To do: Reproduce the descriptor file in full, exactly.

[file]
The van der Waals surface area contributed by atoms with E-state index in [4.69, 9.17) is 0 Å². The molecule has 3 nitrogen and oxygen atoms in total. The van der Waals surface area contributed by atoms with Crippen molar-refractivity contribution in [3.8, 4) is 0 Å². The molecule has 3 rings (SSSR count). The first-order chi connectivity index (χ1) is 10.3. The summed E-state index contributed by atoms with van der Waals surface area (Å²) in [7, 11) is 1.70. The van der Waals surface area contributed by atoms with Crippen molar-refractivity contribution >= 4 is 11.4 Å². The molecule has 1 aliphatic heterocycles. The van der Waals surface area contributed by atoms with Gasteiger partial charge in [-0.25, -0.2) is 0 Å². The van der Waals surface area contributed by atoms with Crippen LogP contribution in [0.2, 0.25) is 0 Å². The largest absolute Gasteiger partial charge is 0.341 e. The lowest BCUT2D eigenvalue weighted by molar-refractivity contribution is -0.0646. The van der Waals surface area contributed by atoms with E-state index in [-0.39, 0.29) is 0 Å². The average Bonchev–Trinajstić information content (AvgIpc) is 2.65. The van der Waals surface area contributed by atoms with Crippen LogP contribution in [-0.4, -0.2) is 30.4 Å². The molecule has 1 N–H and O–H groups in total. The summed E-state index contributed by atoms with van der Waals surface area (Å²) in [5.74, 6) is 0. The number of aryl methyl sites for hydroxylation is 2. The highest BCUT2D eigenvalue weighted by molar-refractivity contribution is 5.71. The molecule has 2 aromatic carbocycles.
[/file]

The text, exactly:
The van der Waals surface area contributed by atoms with E-state index in [4.69, 9.17) is 0 Å². The molecule has 3 nitrogen and oxygen atoms in total. The van der Waals surface area contributed by atoms with Crippen molar-refractivity contribution in [3.8, 4) is 0 Å². The molecule has 3 rings (SSSR count). The first-order chi connectivity index (χ1) is 10.3. The summed E-state index contributed by atoms with van der Waals surface area (Å²) in [7, 11) is 1.70. The van der Waals surface area contributed by atoms with Crippen molar-refractivity contribution >= 4 is 11.4 Å². The molecule has 1 aliphatic heterocycles. The van der Waals surface area contributed by atoms with Gasteiger partial charge in [-0.25, -0.2) is 0 Å². The van der Waals surface area contributed by atoms with Crippen LogP contribution in [0.2, 0.25) is 0 Å². The largest absolute Gasteiger partial charge is 0.341 e. The lowest BCUT2D eigenvalue weighted by molar-refractivity contribution is -0.0646. The van der Waals surface area contributed by atoms with E-state index in [-0.39, 0.29) is 0 Å². The average Bonchev–Trinajstić information content (AvgIpc) is 2.65. The van der Waals surface area contributed by atoms with Crippen LogP contribution in [-0.4, -0.2) is 30.4 Å². The molecule has 1 N–H and O–H groups in total. The summed E-state index contributed by atoms with van der Waals surface area (Å²) in [5.74, 6) is 0. The number of aryl methyl sites for hydroxylation is 2. The highest BCUT2D eigenvalue weighted by molar-refractivity contribution is 5.71. The molecule has 2 aromatic carbocycles.